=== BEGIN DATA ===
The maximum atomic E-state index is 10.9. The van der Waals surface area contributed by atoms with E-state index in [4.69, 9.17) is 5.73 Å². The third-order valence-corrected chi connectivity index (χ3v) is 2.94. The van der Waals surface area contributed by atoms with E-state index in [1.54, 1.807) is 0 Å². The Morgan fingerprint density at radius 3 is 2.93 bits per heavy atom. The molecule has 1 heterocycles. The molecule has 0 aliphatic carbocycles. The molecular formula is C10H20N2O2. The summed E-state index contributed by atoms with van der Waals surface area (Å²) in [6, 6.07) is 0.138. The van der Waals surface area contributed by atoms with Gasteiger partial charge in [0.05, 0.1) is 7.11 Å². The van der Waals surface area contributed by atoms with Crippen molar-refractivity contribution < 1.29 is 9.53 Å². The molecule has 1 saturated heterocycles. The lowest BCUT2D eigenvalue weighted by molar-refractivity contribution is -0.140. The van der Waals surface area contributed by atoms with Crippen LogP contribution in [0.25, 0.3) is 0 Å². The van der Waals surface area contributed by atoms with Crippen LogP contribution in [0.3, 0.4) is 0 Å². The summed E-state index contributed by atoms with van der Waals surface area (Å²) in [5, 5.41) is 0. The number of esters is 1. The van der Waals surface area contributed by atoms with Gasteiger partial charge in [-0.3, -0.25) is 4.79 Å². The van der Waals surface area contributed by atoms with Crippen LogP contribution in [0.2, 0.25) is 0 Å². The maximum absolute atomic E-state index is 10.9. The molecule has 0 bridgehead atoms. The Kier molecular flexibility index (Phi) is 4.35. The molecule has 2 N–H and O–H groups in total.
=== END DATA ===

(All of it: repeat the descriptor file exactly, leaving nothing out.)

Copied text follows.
The maximum atomic E-state index is 10.9. The van der Waals surface area contributed by atoms with E-state index in [4.69, 9.17) is 5.73 Å². The third-order valence-corrected chi connectivity index (χ3v) is 2.94. The van der Waals surface area contributed by atoms with E-state index in [1.54, 1.807) is 0 Å². The Morgan fingerprint density at radius 3 is 2.93 bits per heavy atom. The molecule has 1 heterocycles. The molecule has 0 aliphatic carbocycles. The molecular formula is C10H20N2O2. The summed E-state index contributed by atoms with van der Waals surface area (Å²) in [6, 6.07) is 0.138. The van der Waals surface area contributed by atoms with Gasteiger partial charge in [0.05, 0.1) is 7.11 Å². The van der Waals surface area contributed by atoms with Crippen molar-refractivity contribution < 1.29 is 9.53 Å². The molecule has 1 saturated heterocycles. The lowest BCUT2D eigenvalue weighted by molar-refractivity contribution is -0.140. The van der Waals surface area contributed by atoms with Crippen LogP contribution in [0.25, 0.3) is 0 Å². The van der Waals surface area contributed by atoms with Crippen LogP contribution in [0.3, 0.4) is 0 Å². The summed E-state index contributed by atoms with van der Waals surface area (Å²) in [5, 5.41) is 0. The number of esters is 1. The van der Waals surface area contributed by atoms with Gasteiger partial charge in [-0.3, -0.25) is 4.79 Å². The van der Waals surface area contributed by atoms with Crippen LogP contribution in [0.2, 0.25) is 0 Å². The maximum absolute atomic E-state index is 10.9. The molecule has 0 bridgehead atoms. The Kier molecular flexibility index (Phi) is 4.35. The molecule has 2 N–H and O–H groups in total.